Child of the Civil Rights Movement
by Shelton, Paula Young; Colon, Raul (ILT)

A daughter of civil rights activist Andrew Young describes her experiences of growing up in the Deep South at the height of the movement, sharing her witness to the efforts of her father, family friend Martin Luther King, Jr. and thousands of others who participated in the historic march from Selma to Montgomery.

Paula Young Shelton is the daughter of civil rights leader and former U.N. ambassador Andrew Young. She is a teacher in Washington, D.C., and a member of the National Black Child Development Institute. Her husband, Hilary O. Shelton, is the director of the NAACP Washington Bureau.

Raul Colón is the acclaimed illustrator of numerous children’s books.

*Starred Review* The daughter of civil rights leader Andrew Young remembers her family's active role in the civil rights movement, beginning when she was four years old. In rhythmic free verse she tells how she and her family move from New York to Atlanta, Georgia, to join the struggle ("back to Jim Crow, / where whites could / but blacks could not"), and how Dr. King and other leaders become a warm personal presence in her home, "close because we all struggled together." When her family is refused entry to a restaurant, she sits down and cries loudly, "my very first protest, my own little sit-in." Colón's dramatic, full-page pencil-and-wash illustrations in his signature style include portraits of famous figures as well as Paula and her sisters, hiding under tables and listening to adults in heated debate. Finally, in the story's climax, Paula and her family are part of the triumphant march from Selma to Montgomery. Many adults will want to talk about their memories of the time, and kids will appreciate the child's intimate viewpoint of world-changing history. Appended biographical notes offer more information about the leaders introduced in the text as well as a brief bibliography. Copyright 2010 Booklist Reviews.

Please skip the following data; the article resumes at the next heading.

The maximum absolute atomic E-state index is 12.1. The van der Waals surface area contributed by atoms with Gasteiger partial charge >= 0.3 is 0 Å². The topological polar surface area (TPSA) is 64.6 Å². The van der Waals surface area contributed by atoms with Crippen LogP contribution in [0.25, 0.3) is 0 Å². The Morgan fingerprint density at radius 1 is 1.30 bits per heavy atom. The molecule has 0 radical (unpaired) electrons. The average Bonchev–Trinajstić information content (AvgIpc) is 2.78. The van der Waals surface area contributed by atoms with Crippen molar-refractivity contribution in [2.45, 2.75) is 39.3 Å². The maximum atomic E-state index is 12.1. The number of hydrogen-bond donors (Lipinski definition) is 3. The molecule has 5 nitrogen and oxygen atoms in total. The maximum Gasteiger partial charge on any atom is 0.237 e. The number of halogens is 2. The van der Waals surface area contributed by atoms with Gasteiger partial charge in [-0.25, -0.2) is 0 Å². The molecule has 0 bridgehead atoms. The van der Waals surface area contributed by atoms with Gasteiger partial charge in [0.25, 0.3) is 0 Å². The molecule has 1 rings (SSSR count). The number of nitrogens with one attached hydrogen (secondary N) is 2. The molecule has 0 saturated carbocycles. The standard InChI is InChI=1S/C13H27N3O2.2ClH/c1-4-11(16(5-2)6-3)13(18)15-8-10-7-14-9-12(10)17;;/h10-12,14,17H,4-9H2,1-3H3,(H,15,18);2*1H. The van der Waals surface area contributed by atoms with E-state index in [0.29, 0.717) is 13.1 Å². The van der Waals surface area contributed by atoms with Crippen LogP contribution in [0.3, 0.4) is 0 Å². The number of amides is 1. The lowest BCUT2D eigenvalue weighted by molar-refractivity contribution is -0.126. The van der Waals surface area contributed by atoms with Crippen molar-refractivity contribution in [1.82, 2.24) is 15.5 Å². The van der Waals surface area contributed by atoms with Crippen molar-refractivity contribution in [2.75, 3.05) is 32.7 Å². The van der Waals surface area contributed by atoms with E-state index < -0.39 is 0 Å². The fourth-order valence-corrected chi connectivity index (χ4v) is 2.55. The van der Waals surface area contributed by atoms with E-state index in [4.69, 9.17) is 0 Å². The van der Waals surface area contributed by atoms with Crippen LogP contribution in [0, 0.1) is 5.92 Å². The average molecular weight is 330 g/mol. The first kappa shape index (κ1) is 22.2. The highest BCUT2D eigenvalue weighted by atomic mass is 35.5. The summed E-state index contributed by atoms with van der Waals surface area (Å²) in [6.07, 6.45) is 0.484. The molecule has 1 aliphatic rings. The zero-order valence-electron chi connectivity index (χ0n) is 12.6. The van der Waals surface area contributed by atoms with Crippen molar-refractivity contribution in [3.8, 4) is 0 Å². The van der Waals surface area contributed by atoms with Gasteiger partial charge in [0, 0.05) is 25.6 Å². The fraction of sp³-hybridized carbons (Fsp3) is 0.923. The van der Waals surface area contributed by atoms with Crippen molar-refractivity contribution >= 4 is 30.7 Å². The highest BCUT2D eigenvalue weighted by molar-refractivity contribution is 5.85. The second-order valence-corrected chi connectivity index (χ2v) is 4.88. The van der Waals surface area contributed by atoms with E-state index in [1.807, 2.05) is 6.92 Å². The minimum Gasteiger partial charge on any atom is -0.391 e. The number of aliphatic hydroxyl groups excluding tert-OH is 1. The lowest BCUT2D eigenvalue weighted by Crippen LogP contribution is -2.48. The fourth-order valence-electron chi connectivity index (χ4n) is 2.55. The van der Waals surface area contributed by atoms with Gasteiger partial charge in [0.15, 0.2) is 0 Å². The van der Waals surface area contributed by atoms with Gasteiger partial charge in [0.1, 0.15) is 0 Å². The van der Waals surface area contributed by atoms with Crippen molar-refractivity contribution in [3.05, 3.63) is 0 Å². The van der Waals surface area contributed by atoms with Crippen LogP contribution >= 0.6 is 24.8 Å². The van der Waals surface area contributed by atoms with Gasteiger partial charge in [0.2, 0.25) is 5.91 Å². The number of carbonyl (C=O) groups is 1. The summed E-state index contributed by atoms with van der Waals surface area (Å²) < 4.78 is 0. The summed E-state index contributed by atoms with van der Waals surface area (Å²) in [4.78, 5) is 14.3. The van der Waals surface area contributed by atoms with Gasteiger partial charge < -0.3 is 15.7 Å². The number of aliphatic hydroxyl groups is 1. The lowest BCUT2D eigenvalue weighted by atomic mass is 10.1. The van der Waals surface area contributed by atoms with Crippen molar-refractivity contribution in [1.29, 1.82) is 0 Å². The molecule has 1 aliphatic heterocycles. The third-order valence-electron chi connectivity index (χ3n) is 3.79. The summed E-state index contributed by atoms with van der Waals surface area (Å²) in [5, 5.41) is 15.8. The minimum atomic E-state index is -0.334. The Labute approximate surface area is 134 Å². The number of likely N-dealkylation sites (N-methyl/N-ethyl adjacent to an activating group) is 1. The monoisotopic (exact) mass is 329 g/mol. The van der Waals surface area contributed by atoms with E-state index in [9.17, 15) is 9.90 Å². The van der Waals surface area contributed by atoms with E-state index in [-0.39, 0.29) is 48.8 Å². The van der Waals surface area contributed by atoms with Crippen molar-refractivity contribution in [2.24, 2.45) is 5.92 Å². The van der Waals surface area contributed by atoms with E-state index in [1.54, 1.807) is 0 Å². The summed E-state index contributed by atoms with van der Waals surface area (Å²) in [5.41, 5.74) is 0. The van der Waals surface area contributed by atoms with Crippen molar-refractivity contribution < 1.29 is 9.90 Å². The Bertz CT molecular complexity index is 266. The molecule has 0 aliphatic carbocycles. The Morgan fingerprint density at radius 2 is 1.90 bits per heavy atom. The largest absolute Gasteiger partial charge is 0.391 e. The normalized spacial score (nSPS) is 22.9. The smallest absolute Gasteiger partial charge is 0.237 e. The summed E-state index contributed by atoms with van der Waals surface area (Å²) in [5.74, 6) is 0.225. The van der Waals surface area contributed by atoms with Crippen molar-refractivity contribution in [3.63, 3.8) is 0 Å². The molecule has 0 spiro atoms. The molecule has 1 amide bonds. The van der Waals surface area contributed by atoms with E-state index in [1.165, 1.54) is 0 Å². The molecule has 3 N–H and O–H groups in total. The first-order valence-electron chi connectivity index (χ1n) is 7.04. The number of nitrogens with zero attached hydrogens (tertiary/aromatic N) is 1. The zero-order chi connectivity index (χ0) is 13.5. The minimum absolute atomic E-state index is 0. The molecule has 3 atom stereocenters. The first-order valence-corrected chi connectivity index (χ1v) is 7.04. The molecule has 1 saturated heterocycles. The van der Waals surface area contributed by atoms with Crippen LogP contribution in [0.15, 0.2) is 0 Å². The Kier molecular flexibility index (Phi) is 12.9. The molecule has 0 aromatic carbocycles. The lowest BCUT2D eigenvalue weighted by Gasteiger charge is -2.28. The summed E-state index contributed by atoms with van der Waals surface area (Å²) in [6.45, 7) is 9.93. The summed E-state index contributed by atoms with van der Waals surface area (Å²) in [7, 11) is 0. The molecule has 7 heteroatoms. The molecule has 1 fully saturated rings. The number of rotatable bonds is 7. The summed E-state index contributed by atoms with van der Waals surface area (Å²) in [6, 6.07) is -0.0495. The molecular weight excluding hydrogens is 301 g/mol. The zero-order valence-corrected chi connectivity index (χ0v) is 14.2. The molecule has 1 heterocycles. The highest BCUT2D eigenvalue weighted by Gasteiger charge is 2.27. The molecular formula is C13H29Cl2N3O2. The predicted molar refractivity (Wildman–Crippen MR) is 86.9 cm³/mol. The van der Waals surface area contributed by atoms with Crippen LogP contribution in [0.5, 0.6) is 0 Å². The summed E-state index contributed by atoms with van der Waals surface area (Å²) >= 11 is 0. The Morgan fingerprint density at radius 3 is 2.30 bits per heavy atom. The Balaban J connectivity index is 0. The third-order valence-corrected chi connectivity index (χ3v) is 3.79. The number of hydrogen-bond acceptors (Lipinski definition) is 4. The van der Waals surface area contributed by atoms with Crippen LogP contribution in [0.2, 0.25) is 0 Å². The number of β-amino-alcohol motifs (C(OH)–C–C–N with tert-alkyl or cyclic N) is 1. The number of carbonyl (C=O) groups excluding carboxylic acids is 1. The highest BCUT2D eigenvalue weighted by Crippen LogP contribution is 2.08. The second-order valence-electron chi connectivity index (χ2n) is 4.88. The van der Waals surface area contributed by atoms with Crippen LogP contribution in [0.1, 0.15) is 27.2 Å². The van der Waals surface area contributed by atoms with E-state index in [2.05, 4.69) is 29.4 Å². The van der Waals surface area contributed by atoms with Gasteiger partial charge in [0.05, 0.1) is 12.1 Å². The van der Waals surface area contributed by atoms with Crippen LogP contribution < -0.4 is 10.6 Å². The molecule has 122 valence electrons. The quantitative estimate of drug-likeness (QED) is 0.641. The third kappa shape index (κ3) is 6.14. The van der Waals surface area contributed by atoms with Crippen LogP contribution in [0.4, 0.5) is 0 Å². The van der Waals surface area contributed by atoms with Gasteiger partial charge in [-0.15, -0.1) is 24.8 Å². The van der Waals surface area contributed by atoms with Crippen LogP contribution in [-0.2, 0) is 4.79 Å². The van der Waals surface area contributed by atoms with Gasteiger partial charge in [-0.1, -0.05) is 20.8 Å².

Civil rights can be a difficult topic, even for adults, so finding simple language to explain the complexity of injustice and oppression to children is challenging. Shelton, daughter of Andrew Young, accepts the challenge and rises to meet it, approaching the topic from the point of view of the child she was in the '60s: a four-year-old girl living in the midst of the leaders who helped change the nation. While the linked free-verse poems appropriately omit potentially confusing information, they introduce readers to her parents' friends-activists such as Martin Luther King Jr., Dorothy Cotton and Ralph Abernathy. The author's language can pack a punch, as when she describes her parents' moving the family from New York "back to Georgia, / back to Jim Crow, / where whites could / but blacks could not." Colón's illustrations are exceptional in their use of color and texture to convey emotions and situations. Thumbnail biographies of the leaders introduced demonstrate that their activism did not end after the Voting Rights Act, which concludes this account. Essential. (bibliography) (Picture book/memoir. 4-9) Copyright Kirkus 2009 Kirkus/BPI Communications.All rights reserved.

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